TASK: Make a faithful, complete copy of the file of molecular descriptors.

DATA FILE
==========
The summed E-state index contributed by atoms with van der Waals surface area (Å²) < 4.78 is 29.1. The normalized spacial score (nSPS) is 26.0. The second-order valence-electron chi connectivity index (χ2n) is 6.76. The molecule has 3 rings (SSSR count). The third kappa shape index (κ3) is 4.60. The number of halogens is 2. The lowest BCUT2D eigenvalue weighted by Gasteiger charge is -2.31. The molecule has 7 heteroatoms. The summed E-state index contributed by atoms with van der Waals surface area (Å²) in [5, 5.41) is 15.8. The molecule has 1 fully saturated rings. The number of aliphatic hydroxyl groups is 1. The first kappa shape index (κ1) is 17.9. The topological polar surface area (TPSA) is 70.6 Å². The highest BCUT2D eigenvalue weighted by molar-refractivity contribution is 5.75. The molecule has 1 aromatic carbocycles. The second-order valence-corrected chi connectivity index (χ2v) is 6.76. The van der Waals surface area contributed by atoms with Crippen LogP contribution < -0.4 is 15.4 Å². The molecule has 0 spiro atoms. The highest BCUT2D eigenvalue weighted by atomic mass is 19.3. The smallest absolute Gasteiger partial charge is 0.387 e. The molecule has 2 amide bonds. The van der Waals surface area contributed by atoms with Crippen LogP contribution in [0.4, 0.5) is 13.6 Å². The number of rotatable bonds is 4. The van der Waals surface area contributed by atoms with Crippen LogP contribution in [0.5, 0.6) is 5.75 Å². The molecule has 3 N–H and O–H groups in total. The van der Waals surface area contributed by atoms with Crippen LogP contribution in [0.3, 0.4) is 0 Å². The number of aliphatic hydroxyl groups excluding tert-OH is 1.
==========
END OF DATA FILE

The summed E-state index contributed by atoms with van der Waals surface area (Å²) < 4.78 is 29.1. The normalized spacial score (nSPS) is 26.0. The second-order valence-electron chi connectivity index (χ2n) is 6.76. The molecule has 3 rings (SSSR count). The third kappa shape index (κ3) is 4.60. The number of halogens is 2. The lowest BCUT2D eigenvalue weighted by Gasteiger charge is -2.31. The molecule has 7 heteroatoms. The summed E-state index contributed by atoms with van der Waals surface area (Å²) in [5, 5.41) is 15.8. The molecule has 1 fully saturated rings. The number of aliphatic hydroxyl groups is 1. The first kappa shape index (κ1) is 17.9. The topological polar surface area (TPSA) is 70.6 Å². The highest BCUT2D eigenvalue weighted by molar-refractivity contribution is 5.75. The molecule has 1 aromatic carbocycles. The second-order valence-corrected chi connectivity index (χ2v) is 6.76. The van der Waals surface area contributed by atoms with Crippen LogP contribution < -0.4 is 15.4 Å². The molecule has 0 spiro atoms. The highest BCUT2D eigenvalue weighted by atomic mass is 19.3. The smallest absolute Gasteiger partial charge is 0.387 e. The molecule has 2 amide bonds. The van der Waals surface area contributed by atoms with Crippen LogP contribution in [0.4, 0.5) is 13.6 Å². The number of rotatable bonds is 4. The van der Waals surface area contributed by atoms with Crippen LogP contribution in [0.5, 0.6) is 5.75 Å². The molecule has 3 N–H and O–H groups in total. The van der Waals surface area contributed by atoms with Crippen LogP contribution in [0.3, 0.4) is 0 Å². The number of aliphatic hydroxyl groups excluding tert-OH is 1.